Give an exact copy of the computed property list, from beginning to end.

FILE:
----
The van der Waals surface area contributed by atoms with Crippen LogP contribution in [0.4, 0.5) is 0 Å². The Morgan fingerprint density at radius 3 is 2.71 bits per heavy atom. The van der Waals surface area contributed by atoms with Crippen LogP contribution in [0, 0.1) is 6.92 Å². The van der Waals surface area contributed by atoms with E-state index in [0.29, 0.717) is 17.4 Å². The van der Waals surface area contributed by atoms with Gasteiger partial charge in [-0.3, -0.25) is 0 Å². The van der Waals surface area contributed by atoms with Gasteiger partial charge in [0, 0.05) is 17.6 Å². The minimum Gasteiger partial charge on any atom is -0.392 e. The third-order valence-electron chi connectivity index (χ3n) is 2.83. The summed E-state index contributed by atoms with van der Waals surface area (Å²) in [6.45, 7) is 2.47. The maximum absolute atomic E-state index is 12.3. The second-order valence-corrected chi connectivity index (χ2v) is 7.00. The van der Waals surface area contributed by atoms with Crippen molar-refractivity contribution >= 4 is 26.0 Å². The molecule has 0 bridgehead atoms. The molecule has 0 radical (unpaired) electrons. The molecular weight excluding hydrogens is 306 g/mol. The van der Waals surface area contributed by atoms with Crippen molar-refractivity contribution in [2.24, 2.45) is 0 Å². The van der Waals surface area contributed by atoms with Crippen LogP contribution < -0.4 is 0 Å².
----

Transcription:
The van der Waals surface area contributed by atoms with Crippen LogP contribution in [0.4, 0.5) is 0 Å². The Morgan fingerprint density at radius 3 is 2.71 bits per heavy atom. The van der Waals surface area contributed by atoms with Crippen LogP contribution in [0, 0.1) is 6.92 Å². The van der Waals surface area contributed by atoms with E-state index in [0.29, 0.717) is 17.4 Å². The van der Waals surface area contributed by atoms with Gasteiger partial charge in [-0.3, -0.25) is 0 Å². The van der Waals surface area contributed by atoms with Gasteiger partial charge in [0, 0.05) is 17.6 Å². The minimum Gasteiger partial charge on any atom is -0.392 e. The third-order valence-electron chi connectivity index (χ3n) is 2.83. The summed E-state index contributed by atoms with van der Waals surface area (Å²) in [6.45, 7) is 2.47. The maximum absolute atomic E-state index is 12.3. The second-order valence-corrected chi connectivity index (χ2v) is 7.00. The van der Waals surface area contributed by atoms with Crippen molar-refractivity contribution >= 4 is 26.0 Å². The molecule has 0 bridgehead atoms. The molecule has 0 radical (unpaired) electrons. The molecular weight excluding hydrogens is 306 g/mol. The van der Waals surface area contributed by atoms with Crippen molar-refractivity contribution in [2.24, 2.45) is 0 Å². The van der Waals surface area contributed by atoms with Crippen LogP contribution < -0.4 is 0 Å².